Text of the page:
Day 3 – Texas to Wyoming
From the Shale Gas fields of Texas the team flew United Airlines to Denver and hopped straight into the cars heading North through Colorado, into Wyoming and up to the town of Riverton.
The flight put the extent of the of the Shale Gas industry in the southern United States into perspective, with thousands of wells dotted across the landscape from rural residential areas of Dish, across the urban areas of Fort Worth and into the agricultural areas north of Dallas. What was concerning to see was the extent of irrigated agriculture adjacent to the gas fields.
Pivot irrigation feeding corn and maize crops, much to supply the feedlots across the Southern United states, were a stunning green against the arid landscape of Texas, Oklahoma and Southern Colorado. You have to wonder about the longevity of this so-called co-existence with the potential for contamination impacts in groundwater to foreseeably impact on agricultural productivity and quality of water and food supply.
The take away experience for me from my time assessing the gas industry around Dallas and Fort Worth is that the gas industry has come to dominate not just landscape and community, but is now part of the zeitgeist of Texas. It has won over the political decision makers, the pro-industry policy settings are in place and now big gas is rolling out on a huge scale. It is on TV, it sponsors the football team, they operate next to schools and shopping centres. Gas is a short term revenue stream that US governments and corporations have rushed headlong to exploit, but many, and especially farmers, have come to see it as damaging to environmental and community health in the longer term. But the question no-one seems to be asking is at what is the true cost and what next? Who will own the legacy this industry leaves behind? The multi-national energy corporations?
Having left shale behind – we moved into coal country. The Colorado and Wyoming regions sit over a number of coal basins with the main target of this part of the tour being the Powder River Basin which runs through the heart of Wyoming.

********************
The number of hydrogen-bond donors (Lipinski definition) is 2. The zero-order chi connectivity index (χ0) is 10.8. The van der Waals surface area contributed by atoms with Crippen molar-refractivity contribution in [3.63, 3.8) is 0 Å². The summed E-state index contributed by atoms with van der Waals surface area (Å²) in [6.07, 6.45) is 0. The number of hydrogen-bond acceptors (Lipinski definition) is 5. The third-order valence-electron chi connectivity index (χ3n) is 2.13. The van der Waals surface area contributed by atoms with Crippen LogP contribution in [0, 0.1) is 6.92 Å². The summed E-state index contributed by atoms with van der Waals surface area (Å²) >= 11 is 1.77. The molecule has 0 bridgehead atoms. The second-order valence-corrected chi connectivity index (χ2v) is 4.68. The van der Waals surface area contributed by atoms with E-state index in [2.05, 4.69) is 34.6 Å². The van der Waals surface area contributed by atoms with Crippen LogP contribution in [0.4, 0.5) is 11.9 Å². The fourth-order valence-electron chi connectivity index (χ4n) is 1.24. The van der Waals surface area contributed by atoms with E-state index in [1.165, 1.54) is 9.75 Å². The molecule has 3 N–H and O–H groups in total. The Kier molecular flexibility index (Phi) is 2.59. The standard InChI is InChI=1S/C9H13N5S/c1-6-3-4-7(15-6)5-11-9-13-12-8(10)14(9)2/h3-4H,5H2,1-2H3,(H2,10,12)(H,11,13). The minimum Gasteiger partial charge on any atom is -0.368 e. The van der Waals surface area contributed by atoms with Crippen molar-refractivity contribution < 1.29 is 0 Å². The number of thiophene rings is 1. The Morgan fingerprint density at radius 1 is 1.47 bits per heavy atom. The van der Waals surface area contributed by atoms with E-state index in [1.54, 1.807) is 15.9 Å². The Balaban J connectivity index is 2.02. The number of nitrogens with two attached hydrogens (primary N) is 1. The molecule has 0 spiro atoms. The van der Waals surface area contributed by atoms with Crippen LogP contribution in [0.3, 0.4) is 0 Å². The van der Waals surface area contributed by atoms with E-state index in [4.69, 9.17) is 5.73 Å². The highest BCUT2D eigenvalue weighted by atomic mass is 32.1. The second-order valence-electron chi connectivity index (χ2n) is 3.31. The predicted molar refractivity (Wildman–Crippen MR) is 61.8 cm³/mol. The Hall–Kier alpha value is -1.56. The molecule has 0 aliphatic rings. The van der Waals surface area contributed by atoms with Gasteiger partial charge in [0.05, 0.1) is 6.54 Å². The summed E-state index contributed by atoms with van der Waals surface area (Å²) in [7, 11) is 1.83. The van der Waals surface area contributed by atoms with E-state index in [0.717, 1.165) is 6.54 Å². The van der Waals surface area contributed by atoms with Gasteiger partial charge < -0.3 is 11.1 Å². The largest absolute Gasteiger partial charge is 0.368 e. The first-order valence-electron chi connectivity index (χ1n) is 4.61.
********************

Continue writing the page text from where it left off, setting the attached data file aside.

Heading out of Denver, above the Denver Coal Basin, it only took a few minutes before we came across our first wells. Driving north we saw just how widespread coal seam gas is already around the area. On the outskirts of town derek pump heads dot the ladscape, only 100 or so metres apart. We could see as many as 20 at a time on the flat hay and corn fields that lay between residential estates. Like Forth Worth, many we within 100 metres of homes.
What was interesting was that very few of the pumps seemed operational and although it was early afternoon on Tuesday none of the drill rigs we saw were turning and no cars were moving around on the well pads. The rig sizes and pads were typically smaller but more numerous when compared to the larger multi-well shale gas operations in Texas.
What is clear from everything we have seen so far on the trip is that this industry only works if they can run a landscape scale grid of interconnected wells across the gas field. They need many and they need them regardless of the existing land use, so they can extract the maximum out of the field. This should serve as a warning of what this industry would look like across the cropping lands of the Liverpool and Moore Plains. There is no such thing as a few disparate wells, and even multi-well operations require many pads, compressor stations and the network of pipes and roads.
An industrial yard just a bit further up the road and still on the outskirts of town with 50 plus containers that we now know are the movable frack tanks that house the fracking water and fluids.
Further out of town and the wells seems to stop. The Denver Basin is quite small, but even still accessing that gas required quite a lot of wells. Further out of town the cropping stopped too and it was clear that, as is often the case where there is coal, there is high quality agricultural land above.
Continuing North as we pass into Wyoming with the shadow of the Rocky Mountains to the West we are heading towards the main coal bed methane reserves in the US. Around 50% of gas from coal seams in the US comes from the Rocky Mountains. Many of the aerial photos that have come to symbolize the impacts of this industry on the landscape have come from this area. Over the next week I will get a chance to talk with many more communities at the grassroots, who are dealing with the impacts of this industry.